The really simple guide to switching your health insurance

If you’re considering switching, the Health Insurance Authority’s comparison tool can help you make an informed decision
The really simple guide to switching your health insurance

The HIA’s online comparison tool is an easy option, allowing you to compare your current policy, or if you’re new to private health insurance, you can research all the options on one website. Photograph: Getty Images

January is a time for new intentions and looking to the year ahead. Optimism and change are in the air. It’s also a time of year when fresh starts and resolutions around health concerns and health care are top of mind.

If getting or switching health insurance is something you’re considering, you can receive free, impartial information from the Health Insurance Authority (HIA), a government body that is a statutory regulator of the private health insurance market. 

The Health Insurance Authority’s online comparison tool is a great starting point. We caught up with a consumer affairs specialist from the HIA for some added advice on how to use the tool.

Q: What kind of information does the Health Insurance comparison tool give?

A: We’re independent and we provide information to consumers on private health insurance. Our new online comparison tool was launched in 2019, and is a great starting point for consumers looking to review their policy. You can use it to compare your current policy, or if you’re new to private health insurance, you can research all the options on one website. Often people will get plan recommendations from friends and families, or the insurers themselves, and they use this as a starting point.

Q: What information do I need to have to hand?

A: If your policy is up for renewal, go to  ‘Compare your current plan', and all you need is the name of your policy.

 The Health Insurance Authority comparison tool.
The Health Insurance Authority comparison tool.

Plans will appear on the comparison tool that closely match the price of your existing policy. A lot of options can still appear, but you can narrow down the selection by using the filters down the left hand side.

By using the ‘Cover Options’ section you can reflect your plan requirements more accurately and reduce the number of plans being shown. For example, if day-to-day cover is important to you or if cardiac or orthopaedic cover are priorities, you tick those options to filter your original results further.

Cover options on the Health Insurance Authority comparison tool.
Cover options on the Health Insurance Authority comparison tool.

You can also filter plans based on hospital type, plan type, excess level and price. You can look at four plans side-by-side at one time. You might have to do more than one comparison.

The purchase of private health insurance is an important decision and you should therefore consider how the results relate to your particular circumstances, and check the full plan and price details directly with the relevant insurer before making your choice.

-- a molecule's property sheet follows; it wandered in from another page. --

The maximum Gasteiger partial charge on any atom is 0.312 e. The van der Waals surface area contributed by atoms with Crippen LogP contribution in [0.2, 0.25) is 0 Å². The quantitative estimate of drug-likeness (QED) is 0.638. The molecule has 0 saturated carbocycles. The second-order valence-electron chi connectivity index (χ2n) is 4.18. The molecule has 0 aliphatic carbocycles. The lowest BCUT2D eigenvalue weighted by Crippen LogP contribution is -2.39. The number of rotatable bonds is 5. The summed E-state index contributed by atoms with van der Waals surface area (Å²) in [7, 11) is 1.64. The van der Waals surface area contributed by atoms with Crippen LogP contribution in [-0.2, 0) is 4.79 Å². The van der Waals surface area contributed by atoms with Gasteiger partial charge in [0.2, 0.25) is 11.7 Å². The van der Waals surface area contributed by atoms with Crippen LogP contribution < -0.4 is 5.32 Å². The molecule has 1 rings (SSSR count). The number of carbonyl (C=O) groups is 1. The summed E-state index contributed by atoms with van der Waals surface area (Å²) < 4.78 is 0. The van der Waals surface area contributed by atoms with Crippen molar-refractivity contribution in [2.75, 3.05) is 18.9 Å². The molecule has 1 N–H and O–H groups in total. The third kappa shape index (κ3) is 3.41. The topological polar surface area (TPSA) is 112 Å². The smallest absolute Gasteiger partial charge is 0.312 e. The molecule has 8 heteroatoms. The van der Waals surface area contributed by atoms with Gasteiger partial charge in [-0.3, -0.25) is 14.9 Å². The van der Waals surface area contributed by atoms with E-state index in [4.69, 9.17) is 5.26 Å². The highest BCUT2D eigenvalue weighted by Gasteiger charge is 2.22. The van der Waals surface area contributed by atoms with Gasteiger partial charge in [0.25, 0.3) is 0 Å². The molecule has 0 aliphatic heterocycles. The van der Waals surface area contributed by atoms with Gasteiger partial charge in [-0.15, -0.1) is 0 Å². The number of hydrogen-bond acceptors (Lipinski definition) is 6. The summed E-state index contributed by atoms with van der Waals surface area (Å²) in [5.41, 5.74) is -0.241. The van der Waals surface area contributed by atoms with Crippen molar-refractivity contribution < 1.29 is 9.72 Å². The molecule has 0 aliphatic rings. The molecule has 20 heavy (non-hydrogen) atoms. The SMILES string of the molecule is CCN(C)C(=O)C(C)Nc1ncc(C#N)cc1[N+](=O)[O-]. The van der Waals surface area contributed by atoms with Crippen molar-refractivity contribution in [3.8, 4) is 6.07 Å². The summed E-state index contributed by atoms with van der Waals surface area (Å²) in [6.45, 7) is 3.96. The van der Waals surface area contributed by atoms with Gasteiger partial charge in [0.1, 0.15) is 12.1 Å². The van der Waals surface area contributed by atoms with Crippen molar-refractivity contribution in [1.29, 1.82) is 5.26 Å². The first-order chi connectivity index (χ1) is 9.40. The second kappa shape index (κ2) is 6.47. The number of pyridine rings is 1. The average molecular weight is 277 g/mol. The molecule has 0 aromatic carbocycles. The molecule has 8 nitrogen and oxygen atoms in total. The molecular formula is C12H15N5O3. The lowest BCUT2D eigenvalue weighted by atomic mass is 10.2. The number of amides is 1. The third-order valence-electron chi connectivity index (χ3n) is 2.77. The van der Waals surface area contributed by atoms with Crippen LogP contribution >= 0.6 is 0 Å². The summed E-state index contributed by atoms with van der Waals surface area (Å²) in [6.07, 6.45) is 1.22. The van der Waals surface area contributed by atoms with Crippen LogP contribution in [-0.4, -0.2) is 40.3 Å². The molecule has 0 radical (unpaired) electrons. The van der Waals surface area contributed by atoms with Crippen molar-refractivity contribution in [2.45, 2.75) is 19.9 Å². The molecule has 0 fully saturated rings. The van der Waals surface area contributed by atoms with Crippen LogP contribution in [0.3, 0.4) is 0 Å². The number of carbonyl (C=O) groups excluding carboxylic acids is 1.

Q: When you first land on the Health Insurance comparison tool, it also gives options for Cash Plan and Out-patient Only. What are these?

A: A cash plan provides a fixed monetary amount for a range of medical costs but does not provide comprehensive in-patient cover. Out-patient plans provide cover for a range of out-patient expenses including GPs, consultants and alternative practitioners.

Both cash plans and out-patient plans provide money back for day-to-day and out-patient expenses. So if a consumer is mainly concerned with cover for these types of expenses, rather than comprehensive in-patient cover, they can be a good choice.

Q: What’s a good average for in-patient excess to start with on the slider?

A: In-patient excesses can be as high as €600 or as low as €50. The higher the excess, the lower the premium will be. The average cost a consumer spends on a policy is around €1,200, which would have an excess of €150 - €300.

Q: Why would someone want to prioritise private hospitals?

A: If someone decides, for their own personal reasons, that they would like to prioritise private hospitals, they should be mindful of the hospitals covered under policies, as not all private hospitals will be covered.

Q: Does preferring a private room add a significant cost to a premium?

A: It can add on to the cost of premiums but there may not be a significant difference. Also remember, a private room is not guaranteed as it depends on the rooms hospitals have available at the time.

Q: How much leeway should consumers give on the budget slider?

A: We would suggest that a consumer needs to consider how much they would like to spend and also consider how much they can afford.

It is important to note that the prices shown are today's prices as have been notified to the HIA. The price and plan details do not reflect scheduled changes which have not yet been implemented. For information on future price and/or benefit changes, please our [url=]Latest News Section[/url] on the website.

Q: Can users save searches for future reference?

A: No, but you can print your searches or share them by email. That way you can have details to hand for future reference.

To avail of HIA’s impartial information on health insurance plans, visit the [url=]online health insurance comparison tool[/url].

Alternatively, call 1850 929 166 to speak to a consumer affairs specialist. If one isn’t available, you will be asked to leave a voicemail stating the best time to call back at. Your call will be returned within 48-72 hours at a time that suits you and will take approximately 30 minutes. Or you can email

You will need three details to hand: your renewal date, plan name, and ages of consumers. The HIA get notifications 30 days in advance, so if your renewal is January 1st, you can call them from December 1st for the most up-to-date information.

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